And on Animal welfare at the farm level noted (page 6) considering "New species-specific animal welfare requirements on dairy cows (and possibly on rabbits, pullets, layer breeders, broiler breeders and day-old chicks ) and with empowerments for the Commission to adopt at a later stage further, detailed rules on additional species – such as farmed fish – based on scientific evidence as it progressively becomes available." This also mirrors recent comments by Commissioner Kyriakides in which she said "we cannot solve every issue by the end of 2023 . .. it is not possible to have updated EFSA opinions for all relevant species, so we must prioritise while paving the way for future actions. This is why when revising the legislation the Commission intends to propose empowerments allowing specific welfare requirements to be introduced to certain species at a later stage . . . we intend to agree a mandate with EFSA for future reports, . . . , allowing us to lay down rules at a later stage, should co-legislators grant us the relevant empowerments".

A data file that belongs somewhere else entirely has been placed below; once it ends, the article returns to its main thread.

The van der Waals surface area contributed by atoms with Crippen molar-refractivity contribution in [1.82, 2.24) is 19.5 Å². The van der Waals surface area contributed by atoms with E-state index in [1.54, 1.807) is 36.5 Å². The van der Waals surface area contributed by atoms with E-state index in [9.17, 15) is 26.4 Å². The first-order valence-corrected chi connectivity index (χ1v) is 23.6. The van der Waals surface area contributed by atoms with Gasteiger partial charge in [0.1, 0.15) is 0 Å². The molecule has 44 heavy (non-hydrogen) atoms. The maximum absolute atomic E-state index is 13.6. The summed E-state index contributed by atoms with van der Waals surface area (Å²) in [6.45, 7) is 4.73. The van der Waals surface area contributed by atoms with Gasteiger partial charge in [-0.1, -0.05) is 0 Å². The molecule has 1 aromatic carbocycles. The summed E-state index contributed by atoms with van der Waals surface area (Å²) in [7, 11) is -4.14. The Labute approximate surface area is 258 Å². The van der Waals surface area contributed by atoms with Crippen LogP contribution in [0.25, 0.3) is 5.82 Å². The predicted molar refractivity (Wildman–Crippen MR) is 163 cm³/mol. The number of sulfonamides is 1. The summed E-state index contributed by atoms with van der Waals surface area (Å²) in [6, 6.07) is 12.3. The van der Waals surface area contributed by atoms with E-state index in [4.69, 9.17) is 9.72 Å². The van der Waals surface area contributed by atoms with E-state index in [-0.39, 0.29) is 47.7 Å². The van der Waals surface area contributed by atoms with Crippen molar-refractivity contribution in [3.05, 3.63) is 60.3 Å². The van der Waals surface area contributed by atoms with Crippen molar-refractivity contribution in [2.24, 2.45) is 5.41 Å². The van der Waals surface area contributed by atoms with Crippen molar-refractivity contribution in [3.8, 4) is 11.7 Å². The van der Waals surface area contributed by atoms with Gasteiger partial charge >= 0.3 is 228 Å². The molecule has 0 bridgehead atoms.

A bunch of reasons why you might have low energy (or other vague health problems) and what to do about it

I'm no expert, and appreciate the honest epistemic status, but I quickly asked an IBS R.D. who said:

"like irritable bowel disease, which is much worse"
->It’s inflammatory bowel disease not irritable. There’s irritable bowel syndrome and inflammatory bowel disease. There’s is no irritable bowel disease.

"there’s not that much you can do to diagnose it"
->IBS is diagnosed based off the Rome IV diagnostic criteria

Three charitable recommendations for COVID-19 in India

Did you consider advocacy, as mentioned in a recent Future Perfect piece (talking about vaccine supply generally, not specific to India):

" Arguably, donors could have a bigger impact by donating to an advocacy group than by donating to Go Give One, though this field is so new that it’s hard to know for sure.

For donors who prefer to invest in advocacy, Dodson and Glassman both recommended three groups: Global Citizen, the ONE Campaign, and the Pandemic Action Network.

“To the extent that advocacy movements help reduce the political cost of doing the right thing and create political benefits, I think it’s a good thing,” Glassman said. “And the amounts of money at stake that they could potentially influence are large, especially in the United States.” "

Why Animals Matter for Effective Altruism